As you get used to the entrepreneurial highs and lows you begin to take everything in stride. What used to matter doesn’t anymore. It is just more stable and there is comfort in that stability.
But like any long-term relationship, keeping the flame alive and well takes effort. If we get too comfortable then the business suffers. We have to find new and creative ways to stay motivated.
I think this is something any successful business goes through, and if you have dreams of entrepreneurship then this could very well be your reality… and you might not like it.
Your daily tasks will change, as will your role. As you bring on team members you will have to learn to give up control on things that you have always been responsible for. Trust me, this is hard. It’s something that I am still working on to this day as I learn and grow with the business.
I have now realized that at some point my business stopped working for me, and I instead have started working for my business. The business is bigger than any one person now. That’s actually a good thing, but it has been an adjustment.
This isn’t really talked about in entrepreneurship. Controlling your time is just a fantasy that entrepreneurial publications pitch. If you care about business growth then this will be short-lived. Enjoy the moment because soon everything will change. Not for the worse, but it will change.
It’s flashy, sales-y, full of hype, and worth it.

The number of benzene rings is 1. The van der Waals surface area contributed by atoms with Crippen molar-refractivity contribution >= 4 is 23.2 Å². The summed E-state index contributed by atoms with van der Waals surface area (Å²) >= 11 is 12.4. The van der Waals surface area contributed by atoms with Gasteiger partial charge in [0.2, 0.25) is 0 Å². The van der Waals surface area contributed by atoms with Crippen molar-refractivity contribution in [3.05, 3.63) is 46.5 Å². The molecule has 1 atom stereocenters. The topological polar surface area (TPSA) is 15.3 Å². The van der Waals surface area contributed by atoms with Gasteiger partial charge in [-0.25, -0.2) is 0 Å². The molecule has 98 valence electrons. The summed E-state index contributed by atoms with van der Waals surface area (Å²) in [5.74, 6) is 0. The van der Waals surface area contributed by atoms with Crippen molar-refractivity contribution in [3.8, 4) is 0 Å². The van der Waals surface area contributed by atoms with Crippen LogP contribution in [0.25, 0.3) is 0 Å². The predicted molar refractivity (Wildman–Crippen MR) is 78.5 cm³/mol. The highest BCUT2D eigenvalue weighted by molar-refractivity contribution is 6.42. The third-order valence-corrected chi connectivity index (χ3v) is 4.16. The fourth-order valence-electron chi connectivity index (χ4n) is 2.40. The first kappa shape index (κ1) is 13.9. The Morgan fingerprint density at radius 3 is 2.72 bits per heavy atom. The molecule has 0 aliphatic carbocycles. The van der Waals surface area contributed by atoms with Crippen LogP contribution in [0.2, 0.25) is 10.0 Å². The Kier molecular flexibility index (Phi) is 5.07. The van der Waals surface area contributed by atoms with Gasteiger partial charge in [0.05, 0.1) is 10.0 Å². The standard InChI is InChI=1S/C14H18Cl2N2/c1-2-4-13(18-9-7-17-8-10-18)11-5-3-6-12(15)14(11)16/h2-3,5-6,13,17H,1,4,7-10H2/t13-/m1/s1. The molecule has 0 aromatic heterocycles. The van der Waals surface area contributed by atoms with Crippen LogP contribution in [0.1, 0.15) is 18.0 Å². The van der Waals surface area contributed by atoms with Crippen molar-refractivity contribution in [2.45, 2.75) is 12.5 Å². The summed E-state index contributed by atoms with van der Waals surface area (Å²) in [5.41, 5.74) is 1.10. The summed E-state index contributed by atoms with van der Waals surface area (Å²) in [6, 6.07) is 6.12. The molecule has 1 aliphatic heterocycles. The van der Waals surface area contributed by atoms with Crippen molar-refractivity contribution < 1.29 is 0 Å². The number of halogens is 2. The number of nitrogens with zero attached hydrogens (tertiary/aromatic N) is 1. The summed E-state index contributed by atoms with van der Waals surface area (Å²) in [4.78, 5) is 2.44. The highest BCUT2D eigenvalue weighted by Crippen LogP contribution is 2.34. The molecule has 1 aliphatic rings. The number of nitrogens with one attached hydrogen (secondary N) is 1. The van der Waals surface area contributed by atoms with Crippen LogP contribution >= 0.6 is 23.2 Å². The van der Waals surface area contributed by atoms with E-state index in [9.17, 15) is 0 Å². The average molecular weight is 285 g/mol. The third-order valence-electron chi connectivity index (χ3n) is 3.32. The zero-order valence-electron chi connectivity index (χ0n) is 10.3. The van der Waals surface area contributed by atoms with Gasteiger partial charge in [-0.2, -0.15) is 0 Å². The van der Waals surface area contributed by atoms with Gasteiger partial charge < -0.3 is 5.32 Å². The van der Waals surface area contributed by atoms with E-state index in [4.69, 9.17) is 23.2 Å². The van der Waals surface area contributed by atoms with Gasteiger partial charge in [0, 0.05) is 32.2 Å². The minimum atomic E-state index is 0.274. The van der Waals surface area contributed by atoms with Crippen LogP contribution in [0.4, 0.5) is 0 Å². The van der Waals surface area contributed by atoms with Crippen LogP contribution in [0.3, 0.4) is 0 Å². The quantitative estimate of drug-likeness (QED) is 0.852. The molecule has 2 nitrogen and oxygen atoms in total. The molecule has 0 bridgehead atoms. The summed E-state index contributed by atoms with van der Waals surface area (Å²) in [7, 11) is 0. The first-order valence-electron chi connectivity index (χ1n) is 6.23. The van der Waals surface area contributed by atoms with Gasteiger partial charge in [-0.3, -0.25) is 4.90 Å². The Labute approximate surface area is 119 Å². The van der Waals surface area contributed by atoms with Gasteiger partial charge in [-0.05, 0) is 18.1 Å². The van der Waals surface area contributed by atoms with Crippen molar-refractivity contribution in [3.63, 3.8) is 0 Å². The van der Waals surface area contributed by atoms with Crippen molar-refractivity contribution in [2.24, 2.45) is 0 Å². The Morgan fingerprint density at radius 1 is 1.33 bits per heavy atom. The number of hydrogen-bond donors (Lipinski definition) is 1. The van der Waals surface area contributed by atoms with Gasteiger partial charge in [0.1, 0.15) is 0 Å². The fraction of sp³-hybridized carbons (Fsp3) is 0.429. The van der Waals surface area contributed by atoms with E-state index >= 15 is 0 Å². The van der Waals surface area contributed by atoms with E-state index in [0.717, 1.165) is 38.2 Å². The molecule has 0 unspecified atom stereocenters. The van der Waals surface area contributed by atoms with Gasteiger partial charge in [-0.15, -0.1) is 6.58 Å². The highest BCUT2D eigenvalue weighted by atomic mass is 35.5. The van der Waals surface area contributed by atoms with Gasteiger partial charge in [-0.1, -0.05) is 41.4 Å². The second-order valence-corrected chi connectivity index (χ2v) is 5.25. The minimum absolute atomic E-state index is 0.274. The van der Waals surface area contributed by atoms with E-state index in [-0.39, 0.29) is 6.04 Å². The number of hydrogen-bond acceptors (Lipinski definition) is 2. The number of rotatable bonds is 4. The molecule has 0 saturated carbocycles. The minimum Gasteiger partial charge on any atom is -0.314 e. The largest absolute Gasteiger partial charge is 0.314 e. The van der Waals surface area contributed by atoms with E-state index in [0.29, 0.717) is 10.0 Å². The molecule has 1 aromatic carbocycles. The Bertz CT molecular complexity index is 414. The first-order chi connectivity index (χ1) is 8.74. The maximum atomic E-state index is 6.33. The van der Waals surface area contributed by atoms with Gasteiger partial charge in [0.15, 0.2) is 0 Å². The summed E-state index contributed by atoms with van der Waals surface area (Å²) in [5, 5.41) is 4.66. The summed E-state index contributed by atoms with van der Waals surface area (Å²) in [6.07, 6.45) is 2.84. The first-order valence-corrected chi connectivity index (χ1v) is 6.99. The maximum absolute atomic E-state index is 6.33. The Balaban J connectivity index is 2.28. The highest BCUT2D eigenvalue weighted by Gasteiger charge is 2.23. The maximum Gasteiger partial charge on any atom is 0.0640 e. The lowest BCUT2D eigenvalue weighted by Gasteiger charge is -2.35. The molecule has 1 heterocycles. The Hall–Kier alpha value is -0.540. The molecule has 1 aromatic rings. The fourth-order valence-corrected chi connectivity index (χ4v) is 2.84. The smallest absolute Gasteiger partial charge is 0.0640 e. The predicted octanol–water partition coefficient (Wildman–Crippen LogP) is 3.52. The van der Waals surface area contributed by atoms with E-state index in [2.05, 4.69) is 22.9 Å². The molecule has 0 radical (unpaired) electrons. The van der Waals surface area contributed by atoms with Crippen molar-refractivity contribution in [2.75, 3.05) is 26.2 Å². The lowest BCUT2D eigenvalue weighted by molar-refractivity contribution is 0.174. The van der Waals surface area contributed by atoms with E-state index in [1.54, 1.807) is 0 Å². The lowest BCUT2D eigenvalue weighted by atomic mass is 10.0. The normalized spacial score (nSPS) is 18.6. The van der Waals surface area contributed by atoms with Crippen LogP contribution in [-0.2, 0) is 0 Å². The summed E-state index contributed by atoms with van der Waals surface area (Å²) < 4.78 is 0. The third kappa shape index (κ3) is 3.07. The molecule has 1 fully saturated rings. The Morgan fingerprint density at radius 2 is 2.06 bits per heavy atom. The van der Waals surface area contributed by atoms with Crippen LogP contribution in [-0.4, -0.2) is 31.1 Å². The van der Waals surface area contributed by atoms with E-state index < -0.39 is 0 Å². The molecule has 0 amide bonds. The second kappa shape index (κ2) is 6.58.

I highly doubt that anyone really cares about what I thought about a particular session at a conference that I attended. And well, there are no shortage of those kinds of blog posts anyhow written by much more eloquent writers than myself. I encourage you to check some of them out for a full, detailed recap.
Instead, this event write-up will be short and to the point – and it’s a bit more personal.
As a I flew back to Michigan from sunny San Diego (sidebar: can’t wait for spring now) I was thinking about my time at the Traffic & Conversion Summit. What I liked, what I didn’t, and my plans for next year.
“Wait… what exactly is this event??”
The Traffic & Conversion Summit is a yearly event put on by the scary smart people at Digital Marketer. The sessions are marketing focused (naturally) and often include big name entrepreneurs that you have seen either online or on shows like Shark Tank.